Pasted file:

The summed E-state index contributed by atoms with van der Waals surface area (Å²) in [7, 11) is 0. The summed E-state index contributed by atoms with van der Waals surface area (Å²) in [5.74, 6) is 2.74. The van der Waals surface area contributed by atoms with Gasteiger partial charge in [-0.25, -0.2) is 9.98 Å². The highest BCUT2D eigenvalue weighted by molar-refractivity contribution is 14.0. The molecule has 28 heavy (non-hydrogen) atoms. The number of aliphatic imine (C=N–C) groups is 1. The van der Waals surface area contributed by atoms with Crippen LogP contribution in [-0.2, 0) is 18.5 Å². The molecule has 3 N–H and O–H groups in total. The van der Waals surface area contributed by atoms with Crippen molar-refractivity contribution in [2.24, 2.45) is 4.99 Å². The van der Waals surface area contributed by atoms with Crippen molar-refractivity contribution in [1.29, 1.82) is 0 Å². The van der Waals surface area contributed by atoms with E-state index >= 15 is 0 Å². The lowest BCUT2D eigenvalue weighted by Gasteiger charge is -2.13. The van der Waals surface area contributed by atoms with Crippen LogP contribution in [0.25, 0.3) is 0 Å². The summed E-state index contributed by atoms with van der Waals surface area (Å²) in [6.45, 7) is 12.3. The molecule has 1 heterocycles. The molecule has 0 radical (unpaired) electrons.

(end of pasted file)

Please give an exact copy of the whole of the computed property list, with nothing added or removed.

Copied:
The summed E-state index contributed by atoms with van der Waals surface area (Å²) in [7, 11) is 0. The summed E-state index contributed by atoms with van der Waals surface area (Å²) in [5.74, 6) is 2.74. The van der Waals surface area contributed by atoms with Gasteiger partial charge in [-0.25, -0.2) is 9.98 Å². The highest BCUT2D eigenvalue weighted by molar-refractivity contribution is 14.0. The molecule has 28 heavy (non-hydrogen) atoms. The number of aliphatic imine (C=N–C) groups is 1. The van der Waals surface area contributed by atoms with Crippen LogP contribution in [-0.2, 0) is 18.5 Å². The molecule has 3 N–H and O–H groups in total. The van der Waals surface area contributed by atoms with Crippen molar-refractivity contribution in [2.24, 2.45) is 4.99 Å². The van der Waals surface area contributed by atoms with Crippen molar-refractivity contribution in [1.29, 1.82) is 0 Å². The van der Waals surface area contributed by atoms with E-state index >= 15 is 0 Å². The lowest BCUT2D eigenvalue weighted by Gasteiger charge is -2.13. The van der Waals surface area contributed by atoms with Crippen LogP contribution in [0.25, 0.3) is 0 Å². The summed E-state index contributed by atoms with van der Waals surface area (Å²) in [6.45, 7) is 12.3. The molecule has 1 heterocycles. The molecule has 0 radical (unpaired) electrons.